CIM device for enzyme kinetics experiment aboard the International Space Station

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La Neve A.
Bellodi M.
Ferreira M.
Lucarini A.C.
62nd International Astronautical Congress 2011, IAC 2011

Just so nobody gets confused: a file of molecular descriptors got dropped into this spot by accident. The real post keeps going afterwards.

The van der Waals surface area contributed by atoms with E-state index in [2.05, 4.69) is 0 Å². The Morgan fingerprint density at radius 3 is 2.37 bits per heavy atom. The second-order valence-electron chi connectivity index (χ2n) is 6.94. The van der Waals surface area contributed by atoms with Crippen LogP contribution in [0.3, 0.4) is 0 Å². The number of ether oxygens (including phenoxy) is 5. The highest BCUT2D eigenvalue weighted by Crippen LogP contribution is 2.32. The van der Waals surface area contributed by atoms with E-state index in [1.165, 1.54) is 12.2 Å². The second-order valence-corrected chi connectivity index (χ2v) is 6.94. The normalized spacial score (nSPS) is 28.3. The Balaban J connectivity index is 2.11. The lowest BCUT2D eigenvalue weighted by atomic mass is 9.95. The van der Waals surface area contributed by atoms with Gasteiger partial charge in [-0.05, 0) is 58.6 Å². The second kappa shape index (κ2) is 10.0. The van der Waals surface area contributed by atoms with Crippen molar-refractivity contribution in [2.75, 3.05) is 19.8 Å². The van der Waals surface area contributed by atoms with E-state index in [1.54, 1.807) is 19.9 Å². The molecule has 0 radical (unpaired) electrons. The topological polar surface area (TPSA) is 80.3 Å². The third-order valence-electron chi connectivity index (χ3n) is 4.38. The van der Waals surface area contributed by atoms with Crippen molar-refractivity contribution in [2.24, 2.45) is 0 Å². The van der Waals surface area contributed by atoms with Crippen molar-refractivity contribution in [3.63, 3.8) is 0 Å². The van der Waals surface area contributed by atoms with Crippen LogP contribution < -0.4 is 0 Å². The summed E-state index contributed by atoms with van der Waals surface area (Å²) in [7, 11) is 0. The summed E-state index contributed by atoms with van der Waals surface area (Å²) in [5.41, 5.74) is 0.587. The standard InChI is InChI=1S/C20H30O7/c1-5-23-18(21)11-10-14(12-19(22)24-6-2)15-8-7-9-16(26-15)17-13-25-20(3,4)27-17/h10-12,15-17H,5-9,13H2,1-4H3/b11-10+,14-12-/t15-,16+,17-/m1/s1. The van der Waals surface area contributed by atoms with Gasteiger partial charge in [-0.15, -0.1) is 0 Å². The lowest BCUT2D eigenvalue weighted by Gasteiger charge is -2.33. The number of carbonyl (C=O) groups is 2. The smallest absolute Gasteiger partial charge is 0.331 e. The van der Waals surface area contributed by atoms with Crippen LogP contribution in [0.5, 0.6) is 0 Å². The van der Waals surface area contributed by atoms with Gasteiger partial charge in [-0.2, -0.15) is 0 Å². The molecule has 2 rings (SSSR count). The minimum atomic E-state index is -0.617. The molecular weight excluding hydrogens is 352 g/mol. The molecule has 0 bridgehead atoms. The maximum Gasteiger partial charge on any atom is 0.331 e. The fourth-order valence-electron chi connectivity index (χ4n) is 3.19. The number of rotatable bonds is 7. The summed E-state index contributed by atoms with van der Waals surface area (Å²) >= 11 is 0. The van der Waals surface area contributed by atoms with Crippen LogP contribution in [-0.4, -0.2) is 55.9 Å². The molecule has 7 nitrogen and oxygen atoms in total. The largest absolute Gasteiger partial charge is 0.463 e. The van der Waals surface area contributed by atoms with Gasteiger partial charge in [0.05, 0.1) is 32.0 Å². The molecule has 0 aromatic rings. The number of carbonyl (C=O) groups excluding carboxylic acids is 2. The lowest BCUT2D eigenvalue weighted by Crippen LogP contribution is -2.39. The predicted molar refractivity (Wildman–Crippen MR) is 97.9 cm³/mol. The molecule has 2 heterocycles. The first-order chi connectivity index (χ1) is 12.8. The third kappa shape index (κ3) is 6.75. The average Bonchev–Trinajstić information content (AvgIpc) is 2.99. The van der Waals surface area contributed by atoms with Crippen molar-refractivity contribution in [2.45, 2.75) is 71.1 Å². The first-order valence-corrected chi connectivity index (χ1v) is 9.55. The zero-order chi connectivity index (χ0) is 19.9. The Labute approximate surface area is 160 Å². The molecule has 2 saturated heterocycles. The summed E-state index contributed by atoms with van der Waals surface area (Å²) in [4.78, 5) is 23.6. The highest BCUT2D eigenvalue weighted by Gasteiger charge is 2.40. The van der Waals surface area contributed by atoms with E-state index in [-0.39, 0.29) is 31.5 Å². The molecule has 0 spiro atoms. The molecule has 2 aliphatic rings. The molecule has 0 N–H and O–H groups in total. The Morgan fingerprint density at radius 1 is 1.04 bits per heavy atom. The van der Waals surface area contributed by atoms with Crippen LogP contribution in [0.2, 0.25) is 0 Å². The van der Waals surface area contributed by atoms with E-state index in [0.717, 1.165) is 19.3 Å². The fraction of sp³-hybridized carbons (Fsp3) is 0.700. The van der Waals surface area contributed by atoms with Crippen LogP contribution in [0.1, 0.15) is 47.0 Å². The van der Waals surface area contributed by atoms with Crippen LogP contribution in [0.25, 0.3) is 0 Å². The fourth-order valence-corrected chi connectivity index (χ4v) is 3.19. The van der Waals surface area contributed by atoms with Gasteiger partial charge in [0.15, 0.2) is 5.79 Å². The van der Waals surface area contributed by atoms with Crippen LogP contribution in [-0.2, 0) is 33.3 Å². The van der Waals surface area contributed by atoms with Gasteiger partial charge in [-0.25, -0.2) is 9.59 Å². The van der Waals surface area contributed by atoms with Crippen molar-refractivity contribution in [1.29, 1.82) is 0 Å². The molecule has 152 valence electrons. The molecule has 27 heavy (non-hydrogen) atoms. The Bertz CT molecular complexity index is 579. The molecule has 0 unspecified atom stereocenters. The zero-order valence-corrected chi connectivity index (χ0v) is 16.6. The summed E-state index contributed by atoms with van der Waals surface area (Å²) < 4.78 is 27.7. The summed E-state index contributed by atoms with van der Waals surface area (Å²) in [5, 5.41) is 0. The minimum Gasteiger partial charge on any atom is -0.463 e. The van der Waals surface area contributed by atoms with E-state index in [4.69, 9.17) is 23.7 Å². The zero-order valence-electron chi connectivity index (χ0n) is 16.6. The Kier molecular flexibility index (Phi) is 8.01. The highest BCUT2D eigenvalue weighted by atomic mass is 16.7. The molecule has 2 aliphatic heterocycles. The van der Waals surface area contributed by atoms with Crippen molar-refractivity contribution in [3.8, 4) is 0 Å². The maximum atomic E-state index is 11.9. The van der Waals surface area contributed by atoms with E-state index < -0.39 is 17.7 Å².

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The main objective of this experiment is to verify the differences in kinetic parameters of enzymes reaction aboard the ISS. For this experiment the invertase enzyme was selected, as a case study in microgravity. It is expected that significant differences occur in the sucrose hydrolysis by invertase, due to diffusion phenomenon in microgravity. The experiment consists of two series of tests, each one with five different sucrose concentrations, to evaluate the invertase kinetics. The reaction is allowed during a period of time, after which the reactions are interrupted by addition of an enzyme inhibitor. The samples of the enzymes, after reaction, must return to earth for biochemical analysis in laboratory. It is expected that significant differences should occur in the hydrolysis of sucrose by invertase, due the diffusion phenomenon, that suffers alterations in microgravity. To perform this experiment in microgravity on ISS, CIM device was developed, with two sets of 5 chambers each, in a total of 10, to realize the mixture of two liquids and the enzyme. This compact device requires no electric power, and it can easily be operated by an astronaut manually. This device is an important evolution over the previous version, MEK device, which flew on ISS Brazilian "Centenary Mission", in March, 2006. The results were partly satisfactory and indicated an increase in reaction rate values, but a metal contamination of the samples due to the resistor oxidation, interfered in the biochemical reaction: this required confirmation and of the experiment and confrontation of data. This experiment aims at the study of the enzymatic kinetics of invertase, which catalyzes carbohydrates hydrolysis, such as sucrose, producing glucose and fructose. The study of enzymatic kinetics is fundamental for the comprehension of the enzymes action mechanism, in and out of the cells, and this may lead to the design of more efficient enzymatic bioreactors. Therefore, the study of the effects of microgravity on the enzymes action can be helpful to better understand their action mechanism on earth, and then to think of enzymatic processes and microorganisms applications, both on earth and in space. Copyright ©2010 by the International Astonautical Federation. All rights reserved.